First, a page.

by Lisa Willemse
This is an exciting time to be a diabetes researcher, especially if your focus is stem cells. Long considered to be an ideal candidate for a cell therapy approach, research in Canada and the US over the past three years now gives us the ability to grow functioning, insulin-producing beta cells.
These cells, when transplanted into diabetic mice (in both type 1 and type 2 models) have successfully reverted glucose to normal levels. Among stem cell scientists, there’s a sense that we are getting so very close to a cell therapy goal.
Dr. Maria Cristina Nostro, scientist at the McEwen Centre for Regenerative Medicine at UHN and a member of the Ontario Institute for Regenerative Medicine, is lead author on a follow-up study that will give researchers an added edge going forward. The findings, published in Stem Cell Reports, show methods to effectively generate larger populations of pancreatic progenitors (essentially, pancreatic cells that can produce beta cells) using a wider range of human pluripotent stem cells. This will enable more efficient testing of these cells across a larger number of labs, increasing the odds – and the speed – of obtaining that elusive cure.
Type 1 diabetes is considered an autoimmune disease, in which the immune system attacks a single cell type – the beta cell in the pancreas – effectively shutting down the body’s ability to produce the insulin needed to regulate blood sugar. As a class of diseases, there is much we don’t know about autoimmune disorders; high among them is what triggers the immune system to lodge an attack on healthy, functioning cells. Is it a disorder or change in the immune system itself, a change in the targeted cells, some unknown environmental or genetic factor, or something else entirely? Knowing this will be critical to developing methods to reverse these devastating diseases.
While many autoimmune disorders involve attacks on entire systems (i.e. the nervous system as is the case with Multiple Sclerosis), the fact that it is isolated to the beta cell in diabetes makes it a relatively easy fix, at least in theory. Getting from theory to practice requires a great deal of patience and skill in identifying the precise combination of genetic switches and steps – from among millions possible – to coax an unspecialized, pluripotent stem cell (such as an embryonic or induced pluripotent stem cell; essentially master “blank slate” cells capable of generating any cell type in the body) into a very precise, insulin-producing beta cell.
“We know that there are two different phases in the creation of pancreatic cells in the mouse,” says Nostro. The first paper in 2011 described the first phase: the production of pancreatic cells that do not create beta cells. “Now, we have identified the pathway for the second phase, which results in cells that are capable of producing insulin.”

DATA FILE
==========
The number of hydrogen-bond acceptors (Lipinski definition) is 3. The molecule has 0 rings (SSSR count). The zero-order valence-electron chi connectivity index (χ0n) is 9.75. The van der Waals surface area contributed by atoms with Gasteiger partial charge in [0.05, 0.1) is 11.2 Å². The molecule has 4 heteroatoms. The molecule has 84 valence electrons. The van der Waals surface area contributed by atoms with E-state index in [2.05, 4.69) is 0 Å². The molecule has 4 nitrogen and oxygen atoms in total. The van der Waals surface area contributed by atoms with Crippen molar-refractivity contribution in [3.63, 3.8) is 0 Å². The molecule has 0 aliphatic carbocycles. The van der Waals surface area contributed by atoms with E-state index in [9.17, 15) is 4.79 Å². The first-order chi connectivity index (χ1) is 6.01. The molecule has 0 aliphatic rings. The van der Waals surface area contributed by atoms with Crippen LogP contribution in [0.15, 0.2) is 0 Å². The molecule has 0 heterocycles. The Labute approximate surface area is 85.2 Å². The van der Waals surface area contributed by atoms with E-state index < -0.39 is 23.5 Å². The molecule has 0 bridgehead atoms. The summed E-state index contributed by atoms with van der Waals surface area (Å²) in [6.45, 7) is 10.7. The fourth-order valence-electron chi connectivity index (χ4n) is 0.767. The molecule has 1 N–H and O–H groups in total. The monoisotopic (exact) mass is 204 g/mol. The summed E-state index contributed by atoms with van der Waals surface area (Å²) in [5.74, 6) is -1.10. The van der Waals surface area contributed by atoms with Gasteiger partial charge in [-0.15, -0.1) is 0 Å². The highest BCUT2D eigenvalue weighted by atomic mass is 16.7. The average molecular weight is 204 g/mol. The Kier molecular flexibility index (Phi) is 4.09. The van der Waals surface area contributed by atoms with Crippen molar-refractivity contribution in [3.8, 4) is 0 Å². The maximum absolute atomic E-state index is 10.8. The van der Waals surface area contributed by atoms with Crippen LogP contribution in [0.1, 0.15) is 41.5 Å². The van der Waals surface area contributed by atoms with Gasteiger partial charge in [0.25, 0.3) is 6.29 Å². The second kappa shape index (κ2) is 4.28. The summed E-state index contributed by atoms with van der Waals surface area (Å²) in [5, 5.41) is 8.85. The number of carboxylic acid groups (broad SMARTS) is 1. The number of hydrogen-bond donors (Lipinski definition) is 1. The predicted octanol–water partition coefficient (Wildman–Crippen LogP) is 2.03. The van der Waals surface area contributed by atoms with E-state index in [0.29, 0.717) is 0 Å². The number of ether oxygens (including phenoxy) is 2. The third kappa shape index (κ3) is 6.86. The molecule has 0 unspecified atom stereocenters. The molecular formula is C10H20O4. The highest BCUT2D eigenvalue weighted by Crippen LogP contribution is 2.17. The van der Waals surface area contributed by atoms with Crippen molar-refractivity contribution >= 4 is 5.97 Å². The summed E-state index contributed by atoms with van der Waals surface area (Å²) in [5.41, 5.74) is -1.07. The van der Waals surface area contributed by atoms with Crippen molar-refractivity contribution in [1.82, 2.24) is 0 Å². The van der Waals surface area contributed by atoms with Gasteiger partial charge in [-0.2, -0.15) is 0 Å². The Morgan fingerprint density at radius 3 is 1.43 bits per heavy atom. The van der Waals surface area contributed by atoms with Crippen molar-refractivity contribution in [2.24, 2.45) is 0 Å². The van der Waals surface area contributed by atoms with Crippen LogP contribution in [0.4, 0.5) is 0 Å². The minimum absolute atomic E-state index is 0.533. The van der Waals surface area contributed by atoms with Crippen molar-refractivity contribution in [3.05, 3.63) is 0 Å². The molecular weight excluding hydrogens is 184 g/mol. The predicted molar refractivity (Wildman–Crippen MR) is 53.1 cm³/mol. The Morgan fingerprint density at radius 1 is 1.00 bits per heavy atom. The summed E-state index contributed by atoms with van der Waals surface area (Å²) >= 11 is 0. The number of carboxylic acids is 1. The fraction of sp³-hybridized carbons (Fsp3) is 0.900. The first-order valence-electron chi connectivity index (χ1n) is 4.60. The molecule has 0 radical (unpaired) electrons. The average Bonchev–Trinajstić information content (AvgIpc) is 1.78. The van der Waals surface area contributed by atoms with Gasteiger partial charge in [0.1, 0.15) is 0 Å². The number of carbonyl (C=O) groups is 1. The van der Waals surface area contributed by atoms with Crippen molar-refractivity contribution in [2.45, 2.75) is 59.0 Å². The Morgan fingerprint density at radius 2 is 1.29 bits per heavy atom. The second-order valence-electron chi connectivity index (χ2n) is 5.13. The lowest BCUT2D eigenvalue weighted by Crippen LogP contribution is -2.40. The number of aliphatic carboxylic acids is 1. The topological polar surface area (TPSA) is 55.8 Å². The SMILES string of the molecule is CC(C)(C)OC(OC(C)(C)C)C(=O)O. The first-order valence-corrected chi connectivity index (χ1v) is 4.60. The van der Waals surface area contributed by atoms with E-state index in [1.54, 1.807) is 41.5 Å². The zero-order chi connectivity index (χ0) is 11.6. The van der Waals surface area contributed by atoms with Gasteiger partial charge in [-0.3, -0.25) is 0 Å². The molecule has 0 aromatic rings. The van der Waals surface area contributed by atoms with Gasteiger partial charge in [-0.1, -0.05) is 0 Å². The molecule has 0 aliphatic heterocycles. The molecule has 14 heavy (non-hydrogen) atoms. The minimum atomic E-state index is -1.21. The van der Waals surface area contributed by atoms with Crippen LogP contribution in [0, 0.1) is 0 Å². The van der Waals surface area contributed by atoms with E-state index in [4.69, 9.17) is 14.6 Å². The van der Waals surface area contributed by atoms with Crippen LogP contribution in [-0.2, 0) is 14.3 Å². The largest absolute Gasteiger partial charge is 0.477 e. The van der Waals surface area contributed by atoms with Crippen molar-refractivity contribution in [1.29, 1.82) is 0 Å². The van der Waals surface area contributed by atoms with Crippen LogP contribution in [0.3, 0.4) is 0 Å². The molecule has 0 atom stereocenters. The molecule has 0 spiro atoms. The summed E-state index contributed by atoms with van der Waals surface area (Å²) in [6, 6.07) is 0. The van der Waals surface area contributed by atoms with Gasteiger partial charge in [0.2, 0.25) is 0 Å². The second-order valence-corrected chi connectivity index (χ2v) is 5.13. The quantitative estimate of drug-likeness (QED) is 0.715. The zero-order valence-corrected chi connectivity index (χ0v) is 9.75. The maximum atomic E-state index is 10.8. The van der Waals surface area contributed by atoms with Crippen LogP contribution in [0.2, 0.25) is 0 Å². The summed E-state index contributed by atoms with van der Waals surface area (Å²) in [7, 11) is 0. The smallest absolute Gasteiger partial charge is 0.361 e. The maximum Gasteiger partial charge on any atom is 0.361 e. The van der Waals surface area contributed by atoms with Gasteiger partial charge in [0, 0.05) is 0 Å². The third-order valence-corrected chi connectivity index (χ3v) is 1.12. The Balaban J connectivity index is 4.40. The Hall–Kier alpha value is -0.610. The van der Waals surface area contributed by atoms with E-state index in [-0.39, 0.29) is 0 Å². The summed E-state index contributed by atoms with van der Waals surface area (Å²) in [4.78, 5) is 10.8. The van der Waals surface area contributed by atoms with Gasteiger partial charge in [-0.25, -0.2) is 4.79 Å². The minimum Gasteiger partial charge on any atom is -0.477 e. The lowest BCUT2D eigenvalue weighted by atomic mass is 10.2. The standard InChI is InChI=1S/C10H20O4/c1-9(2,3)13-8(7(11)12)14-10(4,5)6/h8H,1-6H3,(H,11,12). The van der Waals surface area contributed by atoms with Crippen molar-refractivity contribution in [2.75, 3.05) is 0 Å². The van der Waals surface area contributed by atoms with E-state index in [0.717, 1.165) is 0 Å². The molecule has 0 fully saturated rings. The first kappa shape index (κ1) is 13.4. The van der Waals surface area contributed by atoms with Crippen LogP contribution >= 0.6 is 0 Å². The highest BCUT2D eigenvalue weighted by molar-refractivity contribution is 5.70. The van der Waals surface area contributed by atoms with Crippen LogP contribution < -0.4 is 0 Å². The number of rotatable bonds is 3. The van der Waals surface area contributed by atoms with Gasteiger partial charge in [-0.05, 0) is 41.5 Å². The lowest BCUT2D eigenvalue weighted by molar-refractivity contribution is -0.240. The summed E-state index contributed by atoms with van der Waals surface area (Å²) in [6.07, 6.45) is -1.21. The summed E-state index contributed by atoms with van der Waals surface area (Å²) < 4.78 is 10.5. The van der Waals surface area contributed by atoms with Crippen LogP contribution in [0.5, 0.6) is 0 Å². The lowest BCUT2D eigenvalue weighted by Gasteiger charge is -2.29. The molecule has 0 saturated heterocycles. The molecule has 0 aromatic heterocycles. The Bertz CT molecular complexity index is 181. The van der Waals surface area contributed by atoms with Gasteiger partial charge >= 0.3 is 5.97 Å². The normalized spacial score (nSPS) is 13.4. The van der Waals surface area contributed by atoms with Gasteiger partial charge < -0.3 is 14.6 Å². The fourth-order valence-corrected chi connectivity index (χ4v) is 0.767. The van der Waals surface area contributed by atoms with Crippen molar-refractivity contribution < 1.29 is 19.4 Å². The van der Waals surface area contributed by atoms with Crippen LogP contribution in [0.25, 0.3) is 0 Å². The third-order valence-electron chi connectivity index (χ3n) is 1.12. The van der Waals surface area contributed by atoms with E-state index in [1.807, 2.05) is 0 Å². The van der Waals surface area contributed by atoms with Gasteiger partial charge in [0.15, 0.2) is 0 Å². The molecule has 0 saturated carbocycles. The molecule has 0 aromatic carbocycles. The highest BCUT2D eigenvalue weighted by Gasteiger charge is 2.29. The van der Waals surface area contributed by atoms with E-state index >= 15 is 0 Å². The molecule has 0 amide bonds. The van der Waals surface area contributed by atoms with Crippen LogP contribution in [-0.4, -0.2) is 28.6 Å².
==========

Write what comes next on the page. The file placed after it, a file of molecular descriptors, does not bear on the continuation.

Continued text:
The system described in the paper defines the precise steps to create pancreatic progenitors from pluripotent stem cells. With it, Nostro and lab mates in the Gordon Keller lab have been able to more efficiently create larger numbers of the phase two cells in vitro, which are able to then convert to beta cells upon transplantation into the animals tested.
Indeed, transplantation is the focus of a recent approval by Health Canada for a clinical trial to test one of the protocols for type 1 diabetes, following a similar move in the US. The exact location of the trial site is yet to be confirmed, but Nostro sees Toronto as a real possibility, owing to the strength of the research community, the current construction of a cell processing facility and stated interest on the part of at least one of the city’s larger hospitals. In addition, the recently established Ontario Institute for Regenerative Medicine has created a receptive environment for cell therapy trials, by connecting and focusing the province’s significant research and clinical expertise, manufacturing facilities and a highly tuned commercialization entity, the Centre for Commercialization for Regenerative Medicine.
“These kinds of trials are going to make our lives as researchers a lot easier, because they are going to tell us if the cell product developed in the lab is effective at treating type 1 diabetes and if we need immunosuppressants. We’ll be able to move forward much faster once we know this.”
Nostro and many others are already focused on the next big prize: a diabetes treatment without the need for transplantation. “Now that we have beta cells in vitro, can we use them to screen for drugs that would allow them to survive better in an autoimmune setting. It’s not trivial, but at the pace we are going we should be able to generate patient-specific stem cells and use them to study how the immune system is attacking the beta cells.”
“Once we know this, we can develop new drugs that will modulate the immune system so that it ends its attack on the beta cells. It’s a long shot, but we have to dream big, right?”